Gay marriage may be a social innovation ‘whose time has come’; it might even be ‘just’, ‘equitable’ and a ‘good idea’. But it is catastrophically bad politics for both David Cameron personally and the Conservative Party generally. Just look at today's headlines: they are not about Conservative triumph or Cameron the-hero-of-gay-equality. They are all about Tory divisions. Contra Francis Maude, same-sex marriage is not a progressive decontamination of the Tory brand; it is a contentious recontamination, destined to alienate thousands of traditional supporters and revive incessant murmurs of ‘Tory splits’.
David Cameron needs to be seen to be concerned, focused and associated with macro policy and the wholly necessary crucial reforms to build a better Britain – we’re talking about the economy, education and welfare. Politically, the Conservative Party needs to be focusing on winning a majority in 2015 (or even sooner) in order to complete the task – we’re talking about winning the Pakistani Muslim vote in Luton; the Indian Sikh vote in Southall, the African-Caribbean Pentecostal vote in Lewisham, and the Roman Catholic vote throughout the North-West. These groups tend to have strongly conservative views on moral issues such as homosexuality, and ‘gay marriage’ is quite simply a step too far.
His Grace received an email during the debate from UKIP Intelligence (no 'oxymoron' cracks, please). It appears that if Parliament does not 'regularise' its civil-partnership/marriage provisions to accord with an imminent EU diktat, it will be imposed on the UK regardless.
An EU report due to be voted through the EU Parliament this November would see all marriages and civil contracts conducted in any EU country become legally binding in all other member states. Under the Berlinguer Report, a couple who are not permitted to marry in their home country could travel to another member state in order to wed, knowing that on their return home they would have to be regarded as married.The full report may be read HERE. If UKIP are right, and this 'Roadmap' to the 'Legislative proposal on mutual recognition of the effects of certain civil status documents' is the real reason Cameron is bringing forward this legislation now, why does the 'Marriage (Same Sex Couples) Bill' specifically state that such marriages occurring in England or Wales 'will' revert to civil partnerships in Northern Ireland, and 'may' revert to the same in Scotland? Is this just another example of the muddled thinking, incompetence and confusion at the heart of this Government? Is David Cameron really driving this destructive, damaging and divisive legislation through Parliament now in order to avoid a monumental EU/UK conflagration next year during the Euro elections, on the run-up to the 2015 General Election?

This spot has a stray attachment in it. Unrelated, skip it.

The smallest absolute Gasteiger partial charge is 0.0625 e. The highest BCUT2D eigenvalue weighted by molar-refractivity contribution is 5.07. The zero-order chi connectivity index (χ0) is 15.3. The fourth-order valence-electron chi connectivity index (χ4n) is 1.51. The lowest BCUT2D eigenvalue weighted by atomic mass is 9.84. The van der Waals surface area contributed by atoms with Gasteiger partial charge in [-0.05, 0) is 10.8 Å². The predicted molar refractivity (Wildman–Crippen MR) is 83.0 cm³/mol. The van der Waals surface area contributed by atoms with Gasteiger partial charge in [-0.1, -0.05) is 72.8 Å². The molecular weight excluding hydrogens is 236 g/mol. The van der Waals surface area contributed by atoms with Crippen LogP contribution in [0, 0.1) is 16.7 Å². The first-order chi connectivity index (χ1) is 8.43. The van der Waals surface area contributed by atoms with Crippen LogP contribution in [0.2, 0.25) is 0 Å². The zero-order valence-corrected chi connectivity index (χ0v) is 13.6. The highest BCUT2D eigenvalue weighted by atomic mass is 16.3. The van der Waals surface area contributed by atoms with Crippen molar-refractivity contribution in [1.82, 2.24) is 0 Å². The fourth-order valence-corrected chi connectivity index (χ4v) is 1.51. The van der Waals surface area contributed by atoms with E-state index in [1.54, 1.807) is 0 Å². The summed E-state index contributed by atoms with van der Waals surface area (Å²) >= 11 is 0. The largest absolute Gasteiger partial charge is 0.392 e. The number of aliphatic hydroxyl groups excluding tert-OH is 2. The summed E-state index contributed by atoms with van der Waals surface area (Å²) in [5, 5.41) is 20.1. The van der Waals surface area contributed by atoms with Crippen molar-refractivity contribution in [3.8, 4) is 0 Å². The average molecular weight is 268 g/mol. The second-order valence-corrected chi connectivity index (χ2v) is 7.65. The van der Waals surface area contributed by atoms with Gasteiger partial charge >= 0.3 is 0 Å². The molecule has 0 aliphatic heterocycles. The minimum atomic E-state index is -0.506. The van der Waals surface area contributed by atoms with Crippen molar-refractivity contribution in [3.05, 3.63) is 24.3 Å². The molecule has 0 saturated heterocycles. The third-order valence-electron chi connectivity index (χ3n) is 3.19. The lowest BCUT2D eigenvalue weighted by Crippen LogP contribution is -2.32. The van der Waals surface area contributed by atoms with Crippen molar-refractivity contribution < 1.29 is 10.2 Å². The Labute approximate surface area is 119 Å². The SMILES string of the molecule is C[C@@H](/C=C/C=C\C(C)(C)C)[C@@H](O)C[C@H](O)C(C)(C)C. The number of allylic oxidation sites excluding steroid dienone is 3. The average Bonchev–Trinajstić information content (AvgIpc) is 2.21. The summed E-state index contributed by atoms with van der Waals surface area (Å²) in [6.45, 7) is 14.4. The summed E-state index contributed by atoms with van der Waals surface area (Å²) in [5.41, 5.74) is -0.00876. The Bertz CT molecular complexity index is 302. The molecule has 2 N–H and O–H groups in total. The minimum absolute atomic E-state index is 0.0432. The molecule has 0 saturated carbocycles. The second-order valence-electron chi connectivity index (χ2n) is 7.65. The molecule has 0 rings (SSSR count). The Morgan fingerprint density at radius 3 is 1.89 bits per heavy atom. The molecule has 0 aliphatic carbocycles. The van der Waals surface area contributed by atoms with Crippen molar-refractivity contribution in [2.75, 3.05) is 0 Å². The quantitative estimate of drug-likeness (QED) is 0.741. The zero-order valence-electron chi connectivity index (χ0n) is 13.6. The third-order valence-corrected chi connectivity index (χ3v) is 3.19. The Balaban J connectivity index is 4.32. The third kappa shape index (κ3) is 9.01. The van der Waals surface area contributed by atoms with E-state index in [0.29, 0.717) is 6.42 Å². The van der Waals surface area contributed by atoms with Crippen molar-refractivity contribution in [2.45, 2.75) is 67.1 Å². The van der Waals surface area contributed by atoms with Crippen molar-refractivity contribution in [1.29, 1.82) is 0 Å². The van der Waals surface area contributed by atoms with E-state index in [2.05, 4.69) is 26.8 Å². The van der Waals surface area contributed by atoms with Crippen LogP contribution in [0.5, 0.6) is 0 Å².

Paragraph 40 of the Report would mean that any member state would have to grant 'all social benefits and other legal effects' such as legal recognition, tax breaks and benefit entitlements to a married couple, even if such a marriage did not exist in their own legal system.
Mr Farage said: "Now we know why David Cameron has launched this highly contentious and disruptive legislation, apparently out of the blue.
"If a couple were to marry in Belgium, Spain, Portugal or Sweden where same-sex marriage is possible, the EU will say that they have to be given the same legal rights in whichever member state they then chose to live – even if that state itself opposes the introduction of same-sex marriage. In essence the Berlinguer Report seeks to establish an EU-wide right to same-sex marriage.
"It's no surprise that the Prime Minister has kept quiet about this, even at the expense of cohesion in his own party. He has a hard enough time trying to force his own backbenchers to swallow both his dedication to keeping Britain in the EU and his wish for the state to interfere in the definiton of marriage. To suggest that the two issues are in fact interconnected would have caused complete uproar."